President Muhammadu Buhari has, through a letter of request read at plenary by Senate President Ahmad Lawan sought the Senate to approve a request to pay the total sum of about $800 million as judgment debt through the issuance of promissory notes. The $800 million is composed of $566,754,584.31, £98,526,012.00 and N226 billion owed by the Federal government through court judgments brought against them through its MDA’s and Ministries. Social Action condemns this obnoxious request and advises that the Nigerian Senate should exercise caution and refuse consent to such a request, while also criticizing the recurrent breach of contractual terms by government officials that result in judgment debts.
Nigeria’s political landscape has long been marred by issues of corruption and mismanagement, particularly concerning the government’s handling of contractual obligations. Contractual disputes, breaches of legal obligations, human rights violations, regulatory disputes and land and property disputes are some of the cases that are brought against the government through its agencies and ministries. These disputes arise from various sectors such as infrastructure projects, public-private partnerships, oil exploration activities or service agreements. When contractual terms are breached or there are disagreements regarding payment or performance, legal actions are initiated against the government, resulting in judgment debts. Reports have shown that the government often show a lack of interest in most of these cases or failed to settle these disputes through the windows of arbitration opened to them. In some cases, their solicitors don’t even bother to show up in court until a verdict is reached against them.
Although a detailed breakdown of the cases that constitute the debt is not yet available, we will not forget in a hurry the P&ID gas supply and processing agreement with the Nigerian government in 2010 which collapsed, leading to legal proceedings. In 2017, an arbitration tribunal awarded P&ID $6.6 billion in damages, ruling in favour of the company. The judgment debt was later upheld by courts in both Nigeria and the United Kingdom. The Nigerian Federal Government has faced several notable instances where it has been required to make financial payments as a result of court judgments.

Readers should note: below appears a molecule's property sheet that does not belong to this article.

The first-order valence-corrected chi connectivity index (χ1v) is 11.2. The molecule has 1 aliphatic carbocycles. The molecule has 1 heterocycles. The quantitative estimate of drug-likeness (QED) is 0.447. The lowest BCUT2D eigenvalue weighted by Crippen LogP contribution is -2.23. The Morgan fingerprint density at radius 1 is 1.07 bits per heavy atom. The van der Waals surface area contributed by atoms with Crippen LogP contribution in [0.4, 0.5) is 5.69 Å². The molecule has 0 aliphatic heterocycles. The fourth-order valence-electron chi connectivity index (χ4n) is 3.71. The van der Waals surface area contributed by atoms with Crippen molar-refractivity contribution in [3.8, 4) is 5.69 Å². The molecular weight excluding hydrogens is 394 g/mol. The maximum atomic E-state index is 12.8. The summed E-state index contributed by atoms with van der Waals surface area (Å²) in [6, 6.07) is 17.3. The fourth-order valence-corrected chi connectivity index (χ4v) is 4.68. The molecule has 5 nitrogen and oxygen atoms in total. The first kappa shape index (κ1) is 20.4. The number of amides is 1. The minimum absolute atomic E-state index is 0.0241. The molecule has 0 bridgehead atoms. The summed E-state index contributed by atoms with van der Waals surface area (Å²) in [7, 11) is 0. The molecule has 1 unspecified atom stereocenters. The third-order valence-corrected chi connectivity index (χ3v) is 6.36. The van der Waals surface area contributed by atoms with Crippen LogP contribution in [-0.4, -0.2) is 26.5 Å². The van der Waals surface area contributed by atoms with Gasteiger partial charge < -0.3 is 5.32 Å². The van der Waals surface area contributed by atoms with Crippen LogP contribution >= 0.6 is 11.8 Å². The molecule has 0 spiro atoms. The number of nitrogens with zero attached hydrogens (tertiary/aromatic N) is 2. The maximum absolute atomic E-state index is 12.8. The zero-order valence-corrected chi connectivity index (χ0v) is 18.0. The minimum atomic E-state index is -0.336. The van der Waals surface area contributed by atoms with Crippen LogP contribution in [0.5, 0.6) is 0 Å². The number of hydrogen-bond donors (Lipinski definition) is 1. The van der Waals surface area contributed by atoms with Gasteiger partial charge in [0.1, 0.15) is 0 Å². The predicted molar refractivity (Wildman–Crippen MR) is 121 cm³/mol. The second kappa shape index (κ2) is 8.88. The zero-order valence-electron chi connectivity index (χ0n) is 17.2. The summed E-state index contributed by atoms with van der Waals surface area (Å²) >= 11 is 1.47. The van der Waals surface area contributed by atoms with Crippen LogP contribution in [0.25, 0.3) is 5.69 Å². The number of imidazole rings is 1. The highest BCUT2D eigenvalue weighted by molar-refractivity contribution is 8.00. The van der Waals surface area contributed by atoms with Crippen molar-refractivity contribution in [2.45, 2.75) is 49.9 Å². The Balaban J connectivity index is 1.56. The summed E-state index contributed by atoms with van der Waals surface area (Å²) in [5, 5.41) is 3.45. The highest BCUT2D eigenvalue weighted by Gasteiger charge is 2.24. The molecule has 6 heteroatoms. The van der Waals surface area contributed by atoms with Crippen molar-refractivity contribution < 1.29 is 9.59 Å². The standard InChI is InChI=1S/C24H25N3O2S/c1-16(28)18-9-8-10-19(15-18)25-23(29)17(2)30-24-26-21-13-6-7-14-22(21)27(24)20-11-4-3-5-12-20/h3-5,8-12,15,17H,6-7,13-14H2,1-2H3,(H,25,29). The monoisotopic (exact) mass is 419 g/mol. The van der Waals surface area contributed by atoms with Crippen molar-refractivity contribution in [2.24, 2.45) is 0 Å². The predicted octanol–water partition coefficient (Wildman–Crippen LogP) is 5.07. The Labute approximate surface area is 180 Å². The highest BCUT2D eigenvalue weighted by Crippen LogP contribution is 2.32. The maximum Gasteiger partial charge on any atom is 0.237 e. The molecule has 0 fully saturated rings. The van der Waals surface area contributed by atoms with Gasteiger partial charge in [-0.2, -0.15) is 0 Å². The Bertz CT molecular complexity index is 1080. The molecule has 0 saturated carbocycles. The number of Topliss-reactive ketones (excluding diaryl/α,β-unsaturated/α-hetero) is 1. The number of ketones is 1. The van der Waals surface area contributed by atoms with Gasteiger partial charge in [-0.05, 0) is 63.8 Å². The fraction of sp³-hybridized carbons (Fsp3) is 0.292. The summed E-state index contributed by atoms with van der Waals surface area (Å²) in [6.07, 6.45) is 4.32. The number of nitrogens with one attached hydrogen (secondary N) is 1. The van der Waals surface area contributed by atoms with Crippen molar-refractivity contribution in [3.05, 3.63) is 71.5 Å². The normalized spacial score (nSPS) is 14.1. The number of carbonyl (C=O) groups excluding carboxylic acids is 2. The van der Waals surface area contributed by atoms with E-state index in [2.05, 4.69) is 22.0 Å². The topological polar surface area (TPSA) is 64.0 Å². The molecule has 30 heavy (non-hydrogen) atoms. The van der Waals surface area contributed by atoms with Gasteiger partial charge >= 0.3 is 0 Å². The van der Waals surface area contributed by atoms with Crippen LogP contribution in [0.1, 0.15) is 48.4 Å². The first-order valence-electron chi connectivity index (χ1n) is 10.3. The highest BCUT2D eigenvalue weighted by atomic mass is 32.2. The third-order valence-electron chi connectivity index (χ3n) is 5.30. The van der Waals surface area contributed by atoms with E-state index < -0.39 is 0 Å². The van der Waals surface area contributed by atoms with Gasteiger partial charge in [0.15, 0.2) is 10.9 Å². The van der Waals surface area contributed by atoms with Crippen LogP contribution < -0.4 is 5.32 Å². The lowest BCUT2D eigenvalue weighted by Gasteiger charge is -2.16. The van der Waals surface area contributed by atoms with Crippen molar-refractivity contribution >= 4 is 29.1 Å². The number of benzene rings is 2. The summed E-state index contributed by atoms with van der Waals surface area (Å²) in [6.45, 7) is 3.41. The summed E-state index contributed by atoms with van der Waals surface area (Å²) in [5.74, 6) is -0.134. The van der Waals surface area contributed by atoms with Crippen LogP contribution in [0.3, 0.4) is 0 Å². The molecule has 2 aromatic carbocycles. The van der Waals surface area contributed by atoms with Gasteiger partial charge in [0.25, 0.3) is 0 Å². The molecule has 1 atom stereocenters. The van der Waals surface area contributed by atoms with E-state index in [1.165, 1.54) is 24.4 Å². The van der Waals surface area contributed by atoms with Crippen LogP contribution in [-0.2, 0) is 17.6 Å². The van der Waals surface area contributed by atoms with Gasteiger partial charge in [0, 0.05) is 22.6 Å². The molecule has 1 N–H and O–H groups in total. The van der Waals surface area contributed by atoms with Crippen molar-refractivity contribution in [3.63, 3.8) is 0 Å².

Preserving Fiscal Responsibility
Approving an $800 million promissory note so close to the end of an administration poses significant fiscal risks. With only five days remaining, the Senate must prioritize the prudent management of public funds over potentially hasty decisions. Such a substantial financial commitment demands thorough scrutiny to safeguard the nation’s economic stability and protect the interests of its citizens. By refusing to consent to the president’s request, the Senate would send a strong message that breaches of contractual agreements by government representatives are unacceptable. This move would emphasize the need for accountability, transparency, and adherence to contractual obligations.
Promoting International Reputation
The Nigerian government’s commitment to honouring contractual obligations plays a significant role in shaping the country’s international reputation. Repeated breaches of contracts and subsequent judgment debts harm Nigeria’s credibility in the global market, deterring foreign investors and undermining economic growth.
Appropriate Sanctions and Retributive Measures Against Erring Government Agents
Government officials entrusted with handling contractual obligations on behalf of the Nigerian government must be held accountable for their actions. When these officials fail to exercise due diligence in fulfilling their responsibilities, resulting in breaches that lead to an increase in judgment debts, sanctions should be imposed. Such sanctions are crucial for several reasons.